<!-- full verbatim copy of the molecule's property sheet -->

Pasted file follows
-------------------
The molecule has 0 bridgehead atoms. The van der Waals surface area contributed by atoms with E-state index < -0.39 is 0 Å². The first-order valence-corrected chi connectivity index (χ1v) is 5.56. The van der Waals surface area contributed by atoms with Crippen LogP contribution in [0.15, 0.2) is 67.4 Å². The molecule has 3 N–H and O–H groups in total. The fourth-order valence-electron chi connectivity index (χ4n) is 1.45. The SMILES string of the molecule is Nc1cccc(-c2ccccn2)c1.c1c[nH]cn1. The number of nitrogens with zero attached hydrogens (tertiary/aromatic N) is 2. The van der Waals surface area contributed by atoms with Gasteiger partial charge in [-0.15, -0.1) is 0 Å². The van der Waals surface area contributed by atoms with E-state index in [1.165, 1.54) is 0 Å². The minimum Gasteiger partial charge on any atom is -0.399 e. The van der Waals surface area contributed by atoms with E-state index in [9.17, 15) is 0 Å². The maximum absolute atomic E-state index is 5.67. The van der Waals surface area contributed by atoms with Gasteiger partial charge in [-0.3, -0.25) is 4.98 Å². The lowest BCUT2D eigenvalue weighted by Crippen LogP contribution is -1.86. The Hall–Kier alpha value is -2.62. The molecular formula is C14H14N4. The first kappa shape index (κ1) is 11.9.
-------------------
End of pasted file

The molecule has 0 bridgehead atoms. The van der Waals surface area contributed by atoms with E-state index < -0.39 is 0 Å². The first-order valence-corrected chi connectivity index (χ1v) is 5.56. The van der Waals surface area contributed by atoms with Crippen LogP contribution in [0.15, 0.2) is 67.4 Å². The molecule has 3 N–H and O–H groups in total. The fourth-order valence-electron chi connectivity index (χ4n) is 1.45. The SMILES string of the molecule is Nc1cccc(-c2ccccn2)c1.c1c[nH]cn1. The number of nitrogens with zero attached hydrogens (tertiary/aromatic N) is 2. The van der Waals surface area contributed by atoms with Gasteiger partial charge in [-0.15, -0.1) is 0 Å². The van der Waals surface area contributed by atoms with E-state index in [1.165, 1.54) is 0 Å². The minimum Gasteiger partial charge on any atom is -0.399 e. The van der Waals surface area contributed by atoms with E-state index in [9.17, 15) is 0 Å². The maximum absolute atomic E-state index is 5.67. The van der Waals surface area contributed by atoms with Gasteiger partial charge in [-0.3, -0.25) is 4.98 Å². The lowest BCUT2D eigenvalue weighted by Crippen LogP contribution is -1.86. The Hall–Kier alpha value is -2.62. The molecular formula is C14H14N4. The first kappa shape index (κ1) is 11.9.